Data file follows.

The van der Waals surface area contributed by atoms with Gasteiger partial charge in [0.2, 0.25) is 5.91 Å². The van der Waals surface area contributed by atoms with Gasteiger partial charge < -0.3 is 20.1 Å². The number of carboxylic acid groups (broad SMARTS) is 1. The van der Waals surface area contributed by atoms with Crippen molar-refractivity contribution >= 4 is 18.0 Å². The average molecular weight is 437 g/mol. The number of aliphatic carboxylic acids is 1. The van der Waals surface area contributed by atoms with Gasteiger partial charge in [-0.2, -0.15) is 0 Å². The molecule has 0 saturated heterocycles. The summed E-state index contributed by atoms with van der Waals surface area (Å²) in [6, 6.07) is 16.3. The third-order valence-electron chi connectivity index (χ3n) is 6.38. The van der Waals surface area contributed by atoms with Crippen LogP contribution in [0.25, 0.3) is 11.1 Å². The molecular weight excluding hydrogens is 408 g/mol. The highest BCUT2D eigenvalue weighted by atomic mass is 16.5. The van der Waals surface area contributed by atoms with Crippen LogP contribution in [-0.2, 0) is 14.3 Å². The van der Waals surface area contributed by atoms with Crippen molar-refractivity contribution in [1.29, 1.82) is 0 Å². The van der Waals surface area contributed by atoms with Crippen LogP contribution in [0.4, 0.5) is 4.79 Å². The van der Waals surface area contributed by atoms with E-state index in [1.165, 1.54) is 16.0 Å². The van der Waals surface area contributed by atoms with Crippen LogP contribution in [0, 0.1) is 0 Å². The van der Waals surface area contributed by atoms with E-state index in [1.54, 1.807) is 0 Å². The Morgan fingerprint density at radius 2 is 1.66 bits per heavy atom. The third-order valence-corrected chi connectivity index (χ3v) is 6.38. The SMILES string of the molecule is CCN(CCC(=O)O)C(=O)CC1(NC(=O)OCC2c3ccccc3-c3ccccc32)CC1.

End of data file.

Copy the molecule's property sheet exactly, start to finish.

The van der Waals surface area contributed by atoms with Gasteiger partial charge in [0.2, 0.25) is 5.91 Å². The van der Waals surface area contributed by atoms with Gasteiger partial charge < -0.3 is 20.1 Å². The number of carboxylic acid groups (broad SMARTS) is 1. The van der Waals surface area contributed by atoms with Crippen molar-refractivity contribution >= 4 is 18.0 Å². The average molecular weight is 437 g/mol. The number of aliphatic carboxylic acids is 1. The van der Waals surface area contributed by atoms with Gasteiger partial charge in [-0.2, -0.15) is 0 Å². The molecule has 0 saturated heterocycles. The summed E-state index contributed by atoms with van der Waals surface area (Å²) in [6, 6.07) is 16.3. The third-order valence-electron chi connectivity index (χ3n) is 6.38. The van der Waals surface area contributed by atoms with Crippen LogP contribution in [0.25, 0.3) is 11.1 Å². The molecular weight excluding hydrogens is 408 g/mol. The highest BCUT2D eigenvalue weighted by atomic mass is 16.5. The van der Waals surface area contributed by atoms with Crippen LogP contribution in [-0.2, 0) is 14.3 Å². The van der Waals surface area contributed by atoms with Crippen molar-refractivity contribution in [1.29, 1.82) is 0 Å². The van der Waals surface area contributed by atoms with Crippen LogP contribution in [0.4, 0.5) is 4.79 Å². The van der Waals surface area contributed by atoms with E-state index in [1.165, 1.54) is 16.0 Å². The van der Waals surface area contributed by atoms with Crippen LogP contribution in [0, 0.1) is 0 Å². The van der Waals surface area contributed by atoms with E-state index in [1.54, 1.807) is 0 Å². The Morgan fingerprint density at radius 2 is 1.66 bits per heavy atom. The third-order valence-corrected chi connectivity index (χ3v) is 6.38. The SMILES string of the molecule is CCN(CCC(=O)O)C(=O)CC1(NC(=O)OCC2c3ccccc3-c3ccccc32)CC1.